, Volume 572, Issue 1, pp 11–31 | Cite as

A Large-scale, Hierarchical Approach for Assessing Habitat Associations of Fish Assemblages in Large Dryland Rivers



Multiple-scale assessments of fish-habitat associations are limited despite the fact that riverine fish assemblages are influenced by factors operating over a range of spatial scales. A method for assessing fish-habitat assemblages at multiple scales is proposed and tested in a large Australian dryland river, the Barwon–Darling River. Six discrete mesohabitat types (large wood, smooth bank, irregular bank, matted bank, mid-channel and deep pool) nested within 10 km long river reaches were sampled. Individual reaches were, in turn, nested within four larger geomorphological zones, previously identified along the river. Fish assemblages varied significantly between mesohabitat types and at different spatial scales. Golden perch (Macquaria ambigua), Murray cod (Maccullochella peelii peelii) and common carp (Cyprinus carpio) were strongly associated with large wood, but golden perch and Murray cod exhibited higher habitat specificity than carp. Bony herring (Nematalosa erebi) were more common in shallow edgewater habitats. At the river-scale, regional differences in the fish assemblage occurred at scales closely corresponding to geomorphological zones and these differences were associated with changes in the relative abundance of species rather than the addition or replacement of species. The proposed hierarchical framework improves the efficiency of fish surveys in large rivers by viewing meso-scale fish-habitat associations in the context of larger-scale geomorphological processes.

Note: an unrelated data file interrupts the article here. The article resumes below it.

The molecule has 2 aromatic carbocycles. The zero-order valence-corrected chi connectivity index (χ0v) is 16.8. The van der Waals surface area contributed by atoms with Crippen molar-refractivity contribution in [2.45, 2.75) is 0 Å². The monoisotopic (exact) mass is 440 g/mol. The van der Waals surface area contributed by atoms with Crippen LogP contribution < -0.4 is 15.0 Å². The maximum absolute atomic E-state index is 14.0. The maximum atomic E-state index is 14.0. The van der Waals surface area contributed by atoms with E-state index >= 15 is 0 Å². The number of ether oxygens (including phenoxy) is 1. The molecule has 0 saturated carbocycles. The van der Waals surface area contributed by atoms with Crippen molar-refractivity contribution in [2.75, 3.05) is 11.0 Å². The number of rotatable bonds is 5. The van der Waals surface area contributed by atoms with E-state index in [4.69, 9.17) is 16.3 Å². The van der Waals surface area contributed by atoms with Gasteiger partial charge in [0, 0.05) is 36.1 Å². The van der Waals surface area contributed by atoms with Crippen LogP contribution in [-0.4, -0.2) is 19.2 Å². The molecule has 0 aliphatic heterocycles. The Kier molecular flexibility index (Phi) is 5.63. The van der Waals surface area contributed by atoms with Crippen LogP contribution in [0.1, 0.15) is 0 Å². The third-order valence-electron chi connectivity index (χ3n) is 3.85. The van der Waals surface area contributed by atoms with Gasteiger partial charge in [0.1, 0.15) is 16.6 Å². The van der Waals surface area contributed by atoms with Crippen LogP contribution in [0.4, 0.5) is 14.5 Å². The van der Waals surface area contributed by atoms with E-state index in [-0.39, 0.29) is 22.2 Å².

fish-habitat associations functional process zones hierarchy theory spatial scaling Murray–Darling Basin 


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© Springer 2006

Authors and Affiliations

  1. 1.Water Research Centre, Cooperative Research Centre for FreshwaterUniversity of CanberraAustralia
  2. 2.NSW Department of Primary IndustriesPort Stephens Fisheries CentreTaylors BeachAustralia

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